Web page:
Sir Thomas Erpingham: HIS ACTIVITIES IN NORFOLK

HIS ACTIVITIES IN NORFOLK

 

Erpingham was “guardian of the peace in Norfolk” in 1401. At Erpingham’s instigation, Henry IV gave Norwich its new charter in 1404. This made the city and suburbs “The County and City of Norwich”, extinguished the office of the Bailiffs and enabled the citizens to elect a Mayor and Sheriffs. During the next years he served frequently on commissions both locally[1] and nationally. His reputation was high; although the parliaments complained of royal extravagance, Erpingham was specifically exempted from criticism and commended his services to Henry and the country. He was appointed to the king’s council; Lancastrian supporters looked to him for leadership

Many land and other transactions involved him as a witness or feoffee. Edmund Wynter’s proposal to ensure his mother Eleanor’s interest in the manor of Townberningham, left by William Wynter; John Wynter’s will, and the associated quitclaims, were just some of many items witnessed by him[2].

Raising funds for the king was a recurring problem. In 1407, a proclamation called “all knights, esquires, yeomen and others of the king’s retinue…. {to be} ….at the house of the friars preachers of London… before Henry bishop of Winchester…” and other including Sir Thomas, “… to treat and agree touching the form of their retainer to sail with the king to the foreign parts to which he has thought fit to repair”. Fees were collected the next year from Norfolk and Essex; and he and Bishop Alexander in 1410 had to collect by tenths and fifteenths from Norfolk, 766l. 13s. 4d. which they had lent to the king “for the defence of the realm in his present need”; a task repeated in 1421. A number of Norfolk men were given a commission “to treat among themselves about a loan to be paid to the king for the resistance of the malice of his enemies and the conservation of the rights and safe-keeping of the realm”.[3]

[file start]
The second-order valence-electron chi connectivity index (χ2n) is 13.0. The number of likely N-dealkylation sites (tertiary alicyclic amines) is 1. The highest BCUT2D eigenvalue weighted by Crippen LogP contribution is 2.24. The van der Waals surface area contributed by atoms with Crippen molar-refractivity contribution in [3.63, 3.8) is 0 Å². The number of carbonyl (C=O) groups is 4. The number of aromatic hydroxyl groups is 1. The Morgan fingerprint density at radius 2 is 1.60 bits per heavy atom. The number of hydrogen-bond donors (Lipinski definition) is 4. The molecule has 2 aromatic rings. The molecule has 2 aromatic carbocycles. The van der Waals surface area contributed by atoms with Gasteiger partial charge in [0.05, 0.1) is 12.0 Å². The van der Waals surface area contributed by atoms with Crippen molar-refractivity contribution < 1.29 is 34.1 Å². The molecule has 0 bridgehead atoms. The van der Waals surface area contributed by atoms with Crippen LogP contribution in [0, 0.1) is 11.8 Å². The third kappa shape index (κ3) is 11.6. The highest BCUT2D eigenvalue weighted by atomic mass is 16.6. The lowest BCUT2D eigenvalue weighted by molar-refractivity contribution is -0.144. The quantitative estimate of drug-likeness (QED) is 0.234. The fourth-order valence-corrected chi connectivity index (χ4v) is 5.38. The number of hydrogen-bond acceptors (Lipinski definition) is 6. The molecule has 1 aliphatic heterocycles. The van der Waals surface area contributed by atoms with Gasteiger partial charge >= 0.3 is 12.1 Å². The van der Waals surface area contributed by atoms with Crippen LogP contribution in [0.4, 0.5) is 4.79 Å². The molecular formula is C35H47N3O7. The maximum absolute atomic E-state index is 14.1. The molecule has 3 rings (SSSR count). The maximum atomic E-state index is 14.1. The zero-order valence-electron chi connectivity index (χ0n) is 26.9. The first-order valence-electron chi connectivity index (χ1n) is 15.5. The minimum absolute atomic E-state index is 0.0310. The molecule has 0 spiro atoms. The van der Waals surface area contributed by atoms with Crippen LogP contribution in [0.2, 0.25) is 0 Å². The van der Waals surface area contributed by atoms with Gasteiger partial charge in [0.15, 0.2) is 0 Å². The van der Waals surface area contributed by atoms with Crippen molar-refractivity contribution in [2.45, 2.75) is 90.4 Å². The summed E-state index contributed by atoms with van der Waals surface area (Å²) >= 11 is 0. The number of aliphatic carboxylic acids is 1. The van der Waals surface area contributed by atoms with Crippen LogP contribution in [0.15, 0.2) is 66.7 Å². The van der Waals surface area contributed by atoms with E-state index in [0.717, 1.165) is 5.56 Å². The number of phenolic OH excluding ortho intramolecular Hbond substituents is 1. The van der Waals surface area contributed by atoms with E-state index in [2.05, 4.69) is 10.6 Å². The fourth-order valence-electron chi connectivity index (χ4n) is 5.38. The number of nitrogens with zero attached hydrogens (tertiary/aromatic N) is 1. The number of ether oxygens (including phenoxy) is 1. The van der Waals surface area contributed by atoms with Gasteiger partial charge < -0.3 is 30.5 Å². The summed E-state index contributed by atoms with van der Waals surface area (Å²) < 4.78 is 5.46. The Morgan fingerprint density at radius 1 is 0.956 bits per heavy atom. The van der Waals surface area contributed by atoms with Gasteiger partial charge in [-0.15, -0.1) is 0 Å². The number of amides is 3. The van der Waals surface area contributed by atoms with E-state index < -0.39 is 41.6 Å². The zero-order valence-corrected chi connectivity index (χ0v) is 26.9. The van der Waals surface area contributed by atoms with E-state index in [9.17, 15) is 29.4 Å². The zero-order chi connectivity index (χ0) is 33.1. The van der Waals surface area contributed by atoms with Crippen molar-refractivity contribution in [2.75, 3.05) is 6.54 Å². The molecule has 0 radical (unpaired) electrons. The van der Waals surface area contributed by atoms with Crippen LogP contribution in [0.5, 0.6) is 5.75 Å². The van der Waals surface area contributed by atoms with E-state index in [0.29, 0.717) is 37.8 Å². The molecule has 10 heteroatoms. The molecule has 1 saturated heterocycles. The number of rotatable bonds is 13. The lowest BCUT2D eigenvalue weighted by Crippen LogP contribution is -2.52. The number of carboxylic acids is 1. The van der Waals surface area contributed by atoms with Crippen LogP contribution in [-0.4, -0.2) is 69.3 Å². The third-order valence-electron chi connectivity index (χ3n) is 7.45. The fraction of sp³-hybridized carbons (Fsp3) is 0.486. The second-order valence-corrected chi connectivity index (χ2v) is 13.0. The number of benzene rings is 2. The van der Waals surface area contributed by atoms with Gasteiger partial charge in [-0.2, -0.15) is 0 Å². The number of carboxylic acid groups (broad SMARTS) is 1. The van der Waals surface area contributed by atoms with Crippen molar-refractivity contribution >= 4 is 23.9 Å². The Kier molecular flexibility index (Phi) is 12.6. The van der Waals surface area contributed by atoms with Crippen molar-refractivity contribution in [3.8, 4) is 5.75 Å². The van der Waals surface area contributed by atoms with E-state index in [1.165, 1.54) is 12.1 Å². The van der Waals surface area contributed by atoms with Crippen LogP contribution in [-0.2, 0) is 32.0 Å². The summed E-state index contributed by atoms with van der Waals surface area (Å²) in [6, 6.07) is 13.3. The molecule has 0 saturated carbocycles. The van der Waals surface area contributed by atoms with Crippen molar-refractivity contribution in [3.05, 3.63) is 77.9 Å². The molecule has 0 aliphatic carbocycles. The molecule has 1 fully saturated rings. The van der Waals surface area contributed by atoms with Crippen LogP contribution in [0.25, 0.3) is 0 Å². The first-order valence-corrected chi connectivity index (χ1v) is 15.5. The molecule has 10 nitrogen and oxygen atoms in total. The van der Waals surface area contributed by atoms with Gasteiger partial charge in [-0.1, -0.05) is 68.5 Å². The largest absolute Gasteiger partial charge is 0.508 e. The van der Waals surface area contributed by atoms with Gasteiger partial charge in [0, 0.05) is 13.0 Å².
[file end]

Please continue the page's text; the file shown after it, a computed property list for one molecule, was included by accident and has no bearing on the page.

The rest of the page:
At the Great Assembly held in the Guildhall of the City on 5th of February 1414 Thomas Erpingham was among many present[4], and at the First Assembly of 24 July 1422, he and Simon Felbrygg persuaded the City to grant letters testimonial under the common seal of the City to testify concerning the life of Robert son and heir of John de Clifton who had died in the service of the King in Normandy.

As already mentioned, he was building the gateway which bears his name during the years up to 1420, and he was a benefactor of the cathedral in other ways; there are carved shields on elbows and misereres of Choir Stall, on the Dean’s side[5]. The portraits of his wives were also in glass adjacent to the tombs, now lost, and the pillars on either side were decorated with figures and inscriptions[6] and were recorded by Sir Thomas Browne. A fragment of glass, possibly from these portraits, in the east window of the presbytery, reconstructed by Mr. King, has Erpingham’s motto “YENK ” (“Think” or “Remember”) on four of the petals of a forget-me-not. His tomb, and that of his two wives, is on the north side of the nave, adjacent to Queen Elizabeth’s seat, where a banner has been raised (1996) to commemorate this great knight; the brass inscription has been lost. Blomefield records the word “BEWAR” as being carved on one corner of the tomb. [Why “Beware”, or “be on guard against”, there? This, like “yenk”, is one of those mystery words associated with Erpingham. Are they Old English? Neither German nor Dutch has many words beginning in “y”, so it seems unlikely that they were words of particular significance derived from his travels in the Crusades to eastern Europe].     During the vacancy of the See at Norwich in 1413, he was entrusted with the temporalities (Alexander Totington, Despencer’s successor, died in April 1413).